The sadly rabid puppies: Link update

I’ve been hanging out with friends and family I don’t see very often, so I haven’t been following the whole sock puppies scandal very closely. But it keeps cropping up on various discussion threads and lists I’m on, and I can’t help but reading up on the scandal. Here are some of the better posts I’ve come across in recent days.

My Clarion West instructor George R.R. Martin wrote an excellent summary on why the sad puppies are rather deluded regarding their feeling of being excluded by the new, evilly diversified SF of recent years:

http://grrm.livejournal.com/418285.html

George also wrote a highly recommended follow-up post on Hatespeech:

http://grrm.livejournal.com/419232.html

My fellow Villa Diodati member, Floris Kleinje, provides a great analysis of the ballot and what to do about it. While I don’t agree with his solution for the future (making voting memberships so cheap anyone could vote), he provides a very considered, informative summary:

https://floriskleijne.nl/wp/blog-entry/sledgehammers-and-teacups/

Obviously, the Hugos are broken and mean absolutely nothing this year, but hopefully somewhere down the road the system can be fixed in such a way that excellent SF can once again be rewarded with a major award.

Second quarter goals

I got a bit sidetracked yesterday by the hijacking of the Hugo Awards for SFF, which I wrote about in my last post. Now that is off my chest, I can get back to business: my goals for the next quarter.

For the next couple of weeks, this list and my blog will be largely on hiatus while I try to catch up with relatives on another continent.

Shards of Glass Writing:

– Write an average of 2500 words a week.

– Finish Shards of Glass (that btw is not the final cover, so any and all comments and suggestions welcome!)

– Write 3 new short stories

– Revise “Pool of Souls” and send it out

Blog:

– Write a report on Villa Diodati 14

– Wrap up the series “Starting out as an indie author”

– Update my book page here and on my web page, ruthnestvold.com

Writing business:

– 500 words a day of translation

– Schedule more promotions for my books

– List books with Babelcube & Noisetrade

– Publish “Starting Out as an Indie Author” as ebook

– Publish “The Shadow Artist” as ebook

– Put together collection of my writing articles with Jay Lake

– Put together collection of fantasy stories with Jay

– Write newsletter update for my subscribers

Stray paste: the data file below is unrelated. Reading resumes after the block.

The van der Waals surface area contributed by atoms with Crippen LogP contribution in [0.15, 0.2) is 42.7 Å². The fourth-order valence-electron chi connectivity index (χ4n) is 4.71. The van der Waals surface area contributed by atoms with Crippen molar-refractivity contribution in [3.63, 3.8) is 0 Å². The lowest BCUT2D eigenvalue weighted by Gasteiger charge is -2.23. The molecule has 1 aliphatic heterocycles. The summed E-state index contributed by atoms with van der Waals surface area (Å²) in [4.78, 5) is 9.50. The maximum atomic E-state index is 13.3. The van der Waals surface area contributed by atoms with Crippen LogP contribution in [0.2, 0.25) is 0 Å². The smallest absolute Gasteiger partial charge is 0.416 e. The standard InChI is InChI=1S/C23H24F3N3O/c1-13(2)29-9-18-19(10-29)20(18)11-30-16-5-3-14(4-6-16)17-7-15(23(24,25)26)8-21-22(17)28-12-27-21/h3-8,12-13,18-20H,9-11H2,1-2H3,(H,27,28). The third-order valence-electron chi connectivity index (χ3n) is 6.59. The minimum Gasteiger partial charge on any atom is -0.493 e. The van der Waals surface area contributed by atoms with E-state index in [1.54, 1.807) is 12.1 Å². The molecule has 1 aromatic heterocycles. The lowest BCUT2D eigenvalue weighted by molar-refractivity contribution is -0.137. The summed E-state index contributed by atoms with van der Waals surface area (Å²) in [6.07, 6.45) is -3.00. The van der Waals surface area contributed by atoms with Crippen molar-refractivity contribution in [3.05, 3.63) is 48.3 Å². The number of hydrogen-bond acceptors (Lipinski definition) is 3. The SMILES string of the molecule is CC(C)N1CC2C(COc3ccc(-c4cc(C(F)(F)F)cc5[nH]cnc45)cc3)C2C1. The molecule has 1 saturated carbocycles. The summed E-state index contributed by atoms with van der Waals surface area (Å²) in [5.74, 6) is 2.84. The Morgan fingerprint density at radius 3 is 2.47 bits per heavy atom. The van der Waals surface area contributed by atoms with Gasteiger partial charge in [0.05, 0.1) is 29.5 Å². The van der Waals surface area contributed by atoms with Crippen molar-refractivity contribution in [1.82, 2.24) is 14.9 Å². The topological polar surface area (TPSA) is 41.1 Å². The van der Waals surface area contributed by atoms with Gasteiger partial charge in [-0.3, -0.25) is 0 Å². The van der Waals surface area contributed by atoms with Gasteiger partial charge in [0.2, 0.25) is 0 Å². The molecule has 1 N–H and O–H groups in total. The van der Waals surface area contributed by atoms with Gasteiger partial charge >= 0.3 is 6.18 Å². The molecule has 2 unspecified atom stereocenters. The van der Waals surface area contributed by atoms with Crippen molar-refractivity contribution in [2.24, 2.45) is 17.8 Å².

– Find more reviewers for CIAM and Island of Glass

– Start splitting up Shadow of Stone like I did Yseult

Wishing everyone a successful Round of Words!

The Hijacked Hugo Awards, 2015: New Tales of Beset Manhood

Ignore the dinosaurs

Well, that at least was what I intended to do when I first found out what was behind the exceedingly odd list of Hugo nominations this year. What, no Asimov’s? No F&SF, Strange Horizons, Interzone, or any of the other big names besides Analog? And who in the blue blazes is this John C. Wright person, who has THREE nominations in the novella category, as well as one each in short story and novelette? I cannot think of a single heavy-hitter in SFF in my lifetime who has dominated the ballot that way. And how in the world is some unknown publisher by the name of Castalia House so prominent among the nominations? And PATRIARCHY HOUSE? Where in the world are we now? How can this possibly be the specfic world I know and love?

I haven’t been very active in the SFF community for a number of years, although it is still what I read and write. But aside from the Villa Diodati workshop for writers of specfic in Europe, which I founded almost a decade ago, I don’t often go to the places where writers in my genre hang out anymore, aside from a few intimate spots on the Internet. Before all this crap hit the fan, I hadn’t even heard of the poor Sad Puppies (not not to mention their more rabid counterparts, the Rabid Puppies), who feel so irked and threatened by ethnic diversity and literary SF that they started a campaign to free “their” genre from the yoke of what they call “SJWs” (Social Justice Warriors, a term I also only learned today) and lead it back into the “Golden Age” of SF.

The problem is, it’s my genre too. And I never liked the “Golden Age” of SF. In high school, I cut my teeth on The Dispossessed and The Left Hand of Darkness, still two of my favorite books. Those books are all full of politics and gender issues and sexual diversity. The freedom to make up worlds like that was what I always loved about speculative fiction.

This new big uprising of the dinosaurs hit me out of the blue. And I tried to ignore it, I really did. But then I realized I had to add my 2c just so I could get all this crap out of my brain and get back to important stuff like writing and translating and preparing for the next trip.

Here a quote from the discussion thread over on the Passive Guy blog from “Kudzu Bob”, a supporter of the poor Sock, er Sad Puppies: